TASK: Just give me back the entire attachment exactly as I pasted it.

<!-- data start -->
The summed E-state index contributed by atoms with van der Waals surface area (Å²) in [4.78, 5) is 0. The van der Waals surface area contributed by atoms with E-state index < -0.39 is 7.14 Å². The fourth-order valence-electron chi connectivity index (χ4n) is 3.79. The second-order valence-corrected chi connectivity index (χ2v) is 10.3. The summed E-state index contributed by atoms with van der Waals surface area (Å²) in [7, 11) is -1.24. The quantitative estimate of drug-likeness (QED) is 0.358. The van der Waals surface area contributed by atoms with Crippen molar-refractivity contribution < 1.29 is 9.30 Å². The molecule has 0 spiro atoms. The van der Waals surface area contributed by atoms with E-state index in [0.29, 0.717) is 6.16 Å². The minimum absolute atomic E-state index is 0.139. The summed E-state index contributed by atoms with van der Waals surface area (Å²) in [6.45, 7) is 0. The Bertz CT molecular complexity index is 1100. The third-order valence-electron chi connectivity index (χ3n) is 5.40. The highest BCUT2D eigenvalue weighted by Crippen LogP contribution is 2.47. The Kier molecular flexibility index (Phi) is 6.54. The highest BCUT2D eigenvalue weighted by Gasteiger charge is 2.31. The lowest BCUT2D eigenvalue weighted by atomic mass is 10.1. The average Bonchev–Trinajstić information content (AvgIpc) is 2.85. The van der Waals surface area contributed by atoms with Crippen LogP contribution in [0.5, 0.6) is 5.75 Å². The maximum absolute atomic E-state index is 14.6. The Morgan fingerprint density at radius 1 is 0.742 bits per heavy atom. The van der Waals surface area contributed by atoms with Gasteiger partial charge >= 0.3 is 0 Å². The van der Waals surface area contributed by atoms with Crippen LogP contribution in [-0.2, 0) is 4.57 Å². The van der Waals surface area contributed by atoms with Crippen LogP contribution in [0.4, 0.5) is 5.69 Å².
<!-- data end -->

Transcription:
The summed E-state index contributed by atoms with van der Waals surface area (Å²) in [4.78, 5) is 0. The van der Waals surface area contributed by atoms with E-state index < -0.39 is 7.14 Å². The fourth-order valence-electron chi connectivity index (χ4n) is 3.79. The second-order valence-corrected chi connectivity index (χ2v) is 10.3. The summed E-state index contributed by atoms with van der Waals surface area (Å²) in [7, 11) is -1.24. The quantitative estimate of drug-likeness (QED) is 0.358. The van der Waals surface area contributed by atoms with Crippen molar-refractivity contribution < 1.29 is 9.30 Å². The molecule has 0 spiro atoms. The van der Waals surface area contributed by atoms with E-state index in [0.29, 0.717) is 6.16 Å². The minimum absolute atomic E-state index is 0.139. The summed E-state index contributed by atoms with van der Waals surface area (Å²) in [6.45, 7) is 0. The Bertz CT molecular complexity index is 1100. The third-order valence-electron chi connectivity index (χ3n) is 5.40. The highest BCUT2D eigenvalue weighted by Crippen LogP contribution is 2.47. The Kier molecular flexibility index (Phi) is 6.54. The highest BCUT2D eigenvalue weighted by Gasteiger charge is 2.31. The lowest BCUT2D eigenvalue weighted by atomic mass is 10.1. The average Bonchev–Trinajstić information content (AvgIpc) is 2.85. The van der Waals surface area contributed by atoms with Crippen LogP contribution in [0.5, 0.6) is 5.75 Å². The maximum absolute atomic E-state index is 14.6. The Morgan fingerprint density at radius 1 is 0.742 bits per heavy atom. The van der Waals surface area contributed by atoms with Gasteiger partial charge >= 0.3 is 0 Å². The van der Waals surface area contributed by atoms with Crippen LogP contribution in [-0.2, 0) is 4.57 Å². The van der Waals surface area contributed by atoms with Crippen LogP contribution in [0.4, 0.5) is 5.69 Å².